Lost — and found?

alone, and yes, forgotten

alone, and yes, forgotten


some folks treat Lucky lots better than Grand Dad

some folks treat Lucky lots better than Grand Dad

Obscured by coverage of various fiscal cliff hangovers — and against all expectations — late in 2012 Congress rediscovered its collaborative mojo, passing the “Missing in America” bill – signed into law on Jan 10, 2013 by President Obama.  Part of the Dignified Burial and Other Veterans’ Benefits Improvements Act, it means that cremated remains of American vets without families, many of which had been crammed in crematory storerooms for months or years, will now be formally interred by the military, the tab borne by the federal government.

It’s only right to right such a wrong.    Imagine, the cremains of our military, lost and forgotten, left to – left to be left there.  Really, it’s only right.

Trouble is, there are thousands upon thousands of other wrongs still needing righting.   Veterans’ ashes are not alone in solitary confinement; the powdered remains of non-uniformed human – and animal – loved ones are routinely abandoned across the nation.  And although local statues govern their lawful disposition, the rules are unenforced, the cartons acquiring layer upon layer of unceremonious grit.   While some local laws say funeral homes may dispose of unclaimed ashes after four months, in others places, two years may be required.   But many funeral homes nevertheless stash leave-behind beloveds for years.

On the other hand, other events sometimes overtake the forgotten departed:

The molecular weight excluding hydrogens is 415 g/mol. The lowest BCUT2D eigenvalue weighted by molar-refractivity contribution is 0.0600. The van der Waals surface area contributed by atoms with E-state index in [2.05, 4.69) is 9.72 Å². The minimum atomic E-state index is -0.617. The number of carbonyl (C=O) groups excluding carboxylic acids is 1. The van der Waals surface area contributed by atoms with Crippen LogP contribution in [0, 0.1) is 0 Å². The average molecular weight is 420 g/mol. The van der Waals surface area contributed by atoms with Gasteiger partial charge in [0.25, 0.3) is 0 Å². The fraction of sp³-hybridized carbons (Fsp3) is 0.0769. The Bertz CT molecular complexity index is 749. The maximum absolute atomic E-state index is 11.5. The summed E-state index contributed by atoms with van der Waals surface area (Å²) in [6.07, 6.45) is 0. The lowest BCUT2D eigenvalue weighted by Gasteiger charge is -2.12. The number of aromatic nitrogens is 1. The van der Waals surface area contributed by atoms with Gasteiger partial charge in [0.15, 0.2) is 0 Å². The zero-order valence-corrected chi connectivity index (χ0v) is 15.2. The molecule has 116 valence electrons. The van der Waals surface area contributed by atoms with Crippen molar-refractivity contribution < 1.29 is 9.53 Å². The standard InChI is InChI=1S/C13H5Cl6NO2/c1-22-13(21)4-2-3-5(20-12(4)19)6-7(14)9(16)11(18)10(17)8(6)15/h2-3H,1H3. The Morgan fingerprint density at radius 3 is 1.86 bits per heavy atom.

In 2010, Los Angeles County buried 1,689 left-behind crematees in a mass grave.   Instead of grieving family members, the site was encircled by one dozen solemn county employees, coroner’s investigators and hospital chaplains. http://www.dailynews.com/news/ci_16821364

Or take the burial rites orchestrated by a Catholic diocese at St. Joseph Cemetery in Sturgeon Bay, Wisconsin, for 33 sets of ‘orphan’ leave-behinds.   This ceremony can actually be viewed in YouTube, complete with bagpipe accompaniment.  http://www.youtube.com/watch?v=JTUqELvM2gA (Who knows?   Maybe fancier commemoration than they might otherwise have received.)

More typical were the 26 souls languishing on the shelves of Detroit’s erstwhile Paradise Funeral Home, discovered in October by the building’s new owner, Sean Murray — who vowed to do his utmost to return them to the next of kin. “We’re not going to chuck (them) in a dumpster.  What’d you do?” said Murray.  http://www.myfoxdetroit.com/

Let’s hope he’s not alone in his dumpster-aversion.  These stories of untaken cartons aren’t statistical blips.  An estimated one million cremations are performed each year in the US, and the percentage of unclaimed outcomes is one percent.  In round numbers,  That’s some 10,000 dearly departed left in a dusty, boxed limbo. And it will probably take even more than an act of Congress to fix that one!

Next time:  Off the Shelf: Due diligence options for deathcare folk.

Mother and Daddy, marking time -- one last time.

is that your final answer??





About Pat Hitchens

I write nonfiction, some of it creative and hard to describe and some of it straightforward -- "just the facts." When my parents died two years ago, I discovered that parting with the remains of loved ones is not necessarily straightforward. There are wildly inventive options -- and many facts to consider. This blog is a conversation about my discoveries.
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2 Responses to Lost — and found?

  1. Pingback: OFF THE SHELF: Due diligence in death-care | Exploring farewell options for the dearly departed

  2. Peggy says:

    Brilliant take on facts and, well, atrocities (in a dumpster??!!) of cremated beings.